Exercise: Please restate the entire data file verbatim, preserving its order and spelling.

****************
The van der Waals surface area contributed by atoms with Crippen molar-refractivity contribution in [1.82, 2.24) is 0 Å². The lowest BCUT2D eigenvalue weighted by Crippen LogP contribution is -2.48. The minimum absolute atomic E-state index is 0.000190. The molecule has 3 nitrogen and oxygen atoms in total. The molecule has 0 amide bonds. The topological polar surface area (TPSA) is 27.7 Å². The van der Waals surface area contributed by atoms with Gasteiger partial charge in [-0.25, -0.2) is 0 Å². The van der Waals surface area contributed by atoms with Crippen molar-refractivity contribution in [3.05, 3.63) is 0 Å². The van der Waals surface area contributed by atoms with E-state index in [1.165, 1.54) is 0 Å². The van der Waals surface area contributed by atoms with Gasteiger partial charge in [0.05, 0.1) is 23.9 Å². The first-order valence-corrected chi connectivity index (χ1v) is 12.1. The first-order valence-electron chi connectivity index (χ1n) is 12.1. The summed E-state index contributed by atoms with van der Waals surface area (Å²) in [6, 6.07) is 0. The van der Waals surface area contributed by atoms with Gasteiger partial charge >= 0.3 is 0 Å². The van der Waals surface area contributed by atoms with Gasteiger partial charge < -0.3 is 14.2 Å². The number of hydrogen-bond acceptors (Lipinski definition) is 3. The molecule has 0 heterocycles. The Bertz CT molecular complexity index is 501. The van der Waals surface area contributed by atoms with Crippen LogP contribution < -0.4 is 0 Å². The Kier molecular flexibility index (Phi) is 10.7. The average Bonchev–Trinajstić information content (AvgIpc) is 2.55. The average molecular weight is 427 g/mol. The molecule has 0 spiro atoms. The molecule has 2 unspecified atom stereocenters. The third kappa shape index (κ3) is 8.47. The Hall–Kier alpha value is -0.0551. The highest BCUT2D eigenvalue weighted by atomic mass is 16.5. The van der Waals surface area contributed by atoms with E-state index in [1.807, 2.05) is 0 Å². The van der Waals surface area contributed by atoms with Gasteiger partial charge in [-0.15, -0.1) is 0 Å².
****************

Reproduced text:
The van der Waals surface area contributed by atoms with Crippen molar-refractivity contribution in [1.82, 2.24) is 0 Å². The lowest BCUT2D eigenvalue weighted by Crippen LogP contribution is -2.48. The minimum absolute atomic E-state index is 0.000190. The molecule has 3 nitrogen and oxygen atoms in total. The molecule has 0 amide bonds. The topological polar surface area (TPSA) is 27.7 Å². The van der Waals surface area contributed by atoms with Gasteiger partial charge in [-0.25, -0.2) is 0 Å². The van der Waals surface area contributed by atoms with Crippen molar-refractivity contribution in [3.05, 3.63) is 0 Å². The van der Waals surface area contributed by atoms with E-state index in [1.165, 1.54) is 0 Å². The van der Waals surface area contributed by atoms with Gasteiger partial charge in [0.05, 0.1) is 23.9 Å². The first-order valence-corrected chi connectivity index (χ1v) is 12.1. The first-order valence-electron chi connectivity index (χ1n) is 12.1. The summed E-state index contributed by atoms with van der Waals surface area (Å²) in [6, 6.07) is 0. The van der Waals surface area contributed by atoms with Gasteiger partial charge >= 0.3 is 0 Å². The van der Waals surface area contributed by atoms with Gasteiger partial charge < -0.3 is 14.2 Å². The number of hydrogen-bond acceptors (Lipinski definition) is 3. The molecule has 0 heterocycles. The Bertz CT molecular complexity index is 501. The van der Waals surface area contributed by atoms with Crippen LogP contribution < -0.4 is 0 Å². The Kier molecular flexibility index (Phi) is 10.7. The average Bonchev–Trinajstić information content (AvgIpc) is 2.55. The average molecular weight is 427 g/mol. The molecule has 0 spiro atoms. The molecule has 2 unspecified atom stereocenters. The third kappa shape index (κ3) is 8.47. The Hall–Kier alpha value is -0.0551. The highest BCUT2D eigenvalue weighted by atomic mass is 16.5. The van der Waals surface area contributed by atoms with E-state index in [1.807, 2.05) is 0 Å². The van der Waals surface area contributed by atoms with Gasteiger partial charge in [-0.15, -0.1) is 0 Å².